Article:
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Today’s News - Wednesday, June 29, 2011

EDITOR'S NOTE: We're heading south early, early tomorrow morning for some 4th of July family fun, then wending our way northward via the Blue Ridge Parkway. We may - or may not - be able to post from the road next week, but the newsletter will definitely return by Monday, July 11.

•   Part 1 of our new series "You Survived": Take control of the financial life of your business, and uncover hidden revenue streams and new service offerings (with some inspiring - and cautionary - case studies).

•   Ivy seems to agree: the "era of the star" is over, and architectural practice may be shifting in some positive ways, with architects expanding their offerings beyond traditional building design.

•   Gans offers a candid assessment of her team's efforts to develop relief housing in New Orleans - a well-told "story of our work from the ground up - of its rich range of consequences and, ultimately, of its limitations."

•   High hopes for the Christchurch City Council 48 Hour Design Challenge this weekend, with 15 teams from around the world working to redesign parts of the quake-ravaged city: "We're really looking for the teams to 'wow' us."

•   Irking drivers as urban policy: many European cities are trying "to make car use expensive and just plain miserable enough to tilt drivers toward more environmentally friendly modes of transportation" - as opposed to many U.S. cities that often seem to bend over backwards to keep drivers happy.

•   First look at the Whitney's High Line Maintenance & Operations building: this "is no incidental little shed for storing lawnmowers" (and Friends of the High Line are thrilled).

•   It's been awhile since we've heard word of the Okhta Center (a.k.a. Gazprom Tower) in St. Petersburg: it seems it's now to be built on "a far more remote location on the shore of the Gulf of Finland" - but the hecklers still came out (RMJM architect had to cut his presentation short).

•   Arquitectonica tapped to master plan a $3 billion South Florida resort, and "other world-class architects" will be invited to design specific elements (but does Miami really want it?).

•   It's only two years late, but it looks like the Prince's House ("formerly known as the Natural House") is ready for its close-up - and a call for "architects to follow its traditional approach" to eco-living (to each his own).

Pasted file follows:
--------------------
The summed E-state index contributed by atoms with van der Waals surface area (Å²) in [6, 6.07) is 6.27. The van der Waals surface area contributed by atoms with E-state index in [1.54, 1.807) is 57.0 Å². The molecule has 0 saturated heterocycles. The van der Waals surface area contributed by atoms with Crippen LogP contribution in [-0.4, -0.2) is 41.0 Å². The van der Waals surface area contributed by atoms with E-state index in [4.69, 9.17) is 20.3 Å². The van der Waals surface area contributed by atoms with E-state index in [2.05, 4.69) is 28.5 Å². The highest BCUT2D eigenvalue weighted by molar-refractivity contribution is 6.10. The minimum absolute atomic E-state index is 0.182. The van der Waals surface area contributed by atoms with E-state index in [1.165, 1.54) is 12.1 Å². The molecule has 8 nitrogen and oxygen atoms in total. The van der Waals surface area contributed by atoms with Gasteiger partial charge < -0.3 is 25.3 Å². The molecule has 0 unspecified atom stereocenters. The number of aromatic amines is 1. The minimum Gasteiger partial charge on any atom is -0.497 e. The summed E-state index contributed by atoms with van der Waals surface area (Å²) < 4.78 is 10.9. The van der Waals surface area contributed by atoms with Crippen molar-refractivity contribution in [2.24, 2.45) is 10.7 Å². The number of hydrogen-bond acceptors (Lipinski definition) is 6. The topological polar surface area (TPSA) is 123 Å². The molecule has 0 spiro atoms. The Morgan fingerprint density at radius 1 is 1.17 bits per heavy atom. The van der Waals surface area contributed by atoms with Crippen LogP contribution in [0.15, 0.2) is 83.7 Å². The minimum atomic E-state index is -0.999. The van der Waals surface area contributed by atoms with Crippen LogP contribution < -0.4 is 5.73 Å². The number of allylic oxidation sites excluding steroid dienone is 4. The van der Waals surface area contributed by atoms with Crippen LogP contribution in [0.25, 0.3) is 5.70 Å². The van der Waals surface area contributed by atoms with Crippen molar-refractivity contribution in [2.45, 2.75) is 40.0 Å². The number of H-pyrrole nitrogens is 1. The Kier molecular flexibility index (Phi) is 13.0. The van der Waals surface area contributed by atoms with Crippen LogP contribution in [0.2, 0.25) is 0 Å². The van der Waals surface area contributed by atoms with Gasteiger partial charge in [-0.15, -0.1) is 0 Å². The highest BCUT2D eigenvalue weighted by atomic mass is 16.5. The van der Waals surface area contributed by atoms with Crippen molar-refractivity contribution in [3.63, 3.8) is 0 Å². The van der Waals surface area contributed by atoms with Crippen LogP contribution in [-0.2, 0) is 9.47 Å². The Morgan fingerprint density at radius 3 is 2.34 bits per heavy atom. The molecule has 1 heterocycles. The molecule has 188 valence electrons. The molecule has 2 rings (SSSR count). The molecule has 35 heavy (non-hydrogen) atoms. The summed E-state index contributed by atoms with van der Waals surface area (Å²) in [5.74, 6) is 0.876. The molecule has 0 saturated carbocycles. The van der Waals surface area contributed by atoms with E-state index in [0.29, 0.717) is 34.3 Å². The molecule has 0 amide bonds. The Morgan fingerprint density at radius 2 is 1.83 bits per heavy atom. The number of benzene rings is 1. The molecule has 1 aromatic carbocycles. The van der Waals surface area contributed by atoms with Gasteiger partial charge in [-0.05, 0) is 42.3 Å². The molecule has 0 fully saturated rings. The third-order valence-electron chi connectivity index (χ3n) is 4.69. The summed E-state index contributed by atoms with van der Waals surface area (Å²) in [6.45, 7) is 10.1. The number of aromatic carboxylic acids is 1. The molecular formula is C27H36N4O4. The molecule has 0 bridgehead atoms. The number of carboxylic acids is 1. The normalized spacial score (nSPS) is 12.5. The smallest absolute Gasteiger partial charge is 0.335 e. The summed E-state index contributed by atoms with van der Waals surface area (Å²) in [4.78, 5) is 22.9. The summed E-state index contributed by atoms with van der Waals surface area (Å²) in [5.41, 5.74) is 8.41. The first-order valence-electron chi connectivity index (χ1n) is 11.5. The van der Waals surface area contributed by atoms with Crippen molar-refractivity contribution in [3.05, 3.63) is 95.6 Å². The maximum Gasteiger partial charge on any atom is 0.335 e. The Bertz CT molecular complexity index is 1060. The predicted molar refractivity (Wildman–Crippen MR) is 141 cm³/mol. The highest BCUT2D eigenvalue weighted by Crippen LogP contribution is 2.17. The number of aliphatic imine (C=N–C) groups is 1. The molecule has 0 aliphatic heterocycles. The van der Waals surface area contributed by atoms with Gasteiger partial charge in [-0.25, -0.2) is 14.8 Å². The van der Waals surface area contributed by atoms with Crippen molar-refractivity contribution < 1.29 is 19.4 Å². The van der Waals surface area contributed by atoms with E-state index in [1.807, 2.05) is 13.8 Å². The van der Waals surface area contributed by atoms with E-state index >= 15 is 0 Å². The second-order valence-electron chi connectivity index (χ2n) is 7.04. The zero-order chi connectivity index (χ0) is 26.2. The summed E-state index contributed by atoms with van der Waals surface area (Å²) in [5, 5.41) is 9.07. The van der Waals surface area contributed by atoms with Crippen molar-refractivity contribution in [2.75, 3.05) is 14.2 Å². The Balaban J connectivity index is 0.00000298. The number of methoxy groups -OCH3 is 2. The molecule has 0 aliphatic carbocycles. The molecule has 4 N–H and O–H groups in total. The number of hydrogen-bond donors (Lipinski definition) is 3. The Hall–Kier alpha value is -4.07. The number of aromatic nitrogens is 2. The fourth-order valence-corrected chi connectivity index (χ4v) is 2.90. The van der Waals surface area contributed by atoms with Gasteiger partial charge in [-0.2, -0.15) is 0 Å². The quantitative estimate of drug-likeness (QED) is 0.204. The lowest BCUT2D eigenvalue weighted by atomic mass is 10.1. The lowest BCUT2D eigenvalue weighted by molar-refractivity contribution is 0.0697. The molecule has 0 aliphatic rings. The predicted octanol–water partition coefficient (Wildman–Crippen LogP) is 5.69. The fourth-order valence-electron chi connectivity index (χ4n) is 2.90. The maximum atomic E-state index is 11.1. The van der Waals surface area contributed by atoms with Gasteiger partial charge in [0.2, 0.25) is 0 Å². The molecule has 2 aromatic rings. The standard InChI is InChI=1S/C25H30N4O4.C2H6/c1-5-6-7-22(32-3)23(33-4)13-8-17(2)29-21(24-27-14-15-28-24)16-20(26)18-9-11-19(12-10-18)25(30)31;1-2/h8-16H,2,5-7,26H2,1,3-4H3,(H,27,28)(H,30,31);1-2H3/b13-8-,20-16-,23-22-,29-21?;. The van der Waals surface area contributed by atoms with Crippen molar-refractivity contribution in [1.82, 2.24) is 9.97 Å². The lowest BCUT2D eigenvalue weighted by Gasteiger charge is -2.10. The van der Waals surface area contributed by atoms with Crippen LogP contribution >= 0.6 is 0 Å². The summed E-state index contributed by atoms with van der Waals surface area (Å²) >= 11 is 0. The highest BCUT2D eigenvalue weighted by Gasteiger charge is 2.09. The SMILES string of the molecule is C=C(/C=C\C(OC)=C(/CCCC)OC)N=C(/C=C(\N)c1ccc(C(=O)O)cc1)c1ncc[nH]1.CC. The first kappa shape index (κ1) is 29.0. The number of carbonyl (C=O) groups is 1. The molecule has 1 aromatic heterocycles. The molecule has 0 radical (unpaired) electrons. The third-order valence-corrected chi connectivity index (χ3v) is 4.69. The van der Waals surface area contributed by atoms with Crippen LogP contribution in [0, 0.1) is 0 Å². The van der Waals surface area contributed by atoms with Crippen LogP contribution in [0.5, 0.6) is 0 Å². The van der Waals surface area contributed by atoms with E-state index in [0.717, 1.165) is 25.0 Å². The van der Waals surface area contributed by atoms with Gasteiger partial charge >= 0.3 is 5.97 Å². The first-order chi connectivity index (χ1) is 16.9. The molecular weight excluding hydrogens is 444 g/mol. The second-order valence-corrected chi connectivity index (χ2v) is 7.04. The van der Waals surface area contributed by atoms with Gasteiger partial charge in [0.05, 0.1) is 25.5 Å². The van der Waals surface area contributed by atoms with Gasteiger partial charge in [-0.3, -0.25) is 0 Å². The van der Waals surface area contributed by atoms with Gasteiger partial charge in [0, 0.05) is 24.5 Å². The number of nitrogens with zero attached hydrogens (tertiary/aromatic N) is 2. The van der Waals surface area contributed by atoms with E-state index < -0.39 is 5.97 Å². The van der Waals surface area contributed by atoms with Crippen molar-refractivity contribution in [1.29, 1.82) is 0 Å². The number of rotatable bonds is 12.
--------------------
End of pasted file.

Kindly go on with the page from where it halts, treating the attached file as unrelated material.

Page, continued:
•   A veteran Chinese architect says "the country's architects need to stay in touch with their roots if they are to become truly international": "It is really painful to see the characteristics of ancient China's architectural style losing out."

•   King calls timid preservationists on the carpet for "too rarely calling their brethren to task" when a disputed building really doesn't merit preservation: "not all old buildings are created equal."

•   Fairbanks, Alaska's largest abandoned building is "Looking For Love Again," with help from an artist/urbanist.

•   High hopes to save an Art Deco architectural gem in the north of England that could "disappear forever under tons of concrete" if development plans move forward.

•   On a brighter note, Gropius' Fagus Factory has been added to the UNESCO Heritage List - and two Corbu-designed homes in a Stuttgart housing estate could join the list (great slide show) + Bauhaus designer Wagenfeld finally gets the attention he deserves, taking center stage at the Bauhaus Dessau (another great slide show).

•   Hagberg's "Nature Framed" is "at its heart, a love story between shrubbery and architecture" (our kind of love affair!); more seriously, it is a "thoughtful exploration of the intersection between architecture and nature."

•   Call for entries: BD's 6th annual Carbuncle Cup opens for nominations for the "ugliest building completed in Britain in the past 12 months" (jurors are some of the U.K.'s best architecture critics - oh to be a fly on the wall!).



  


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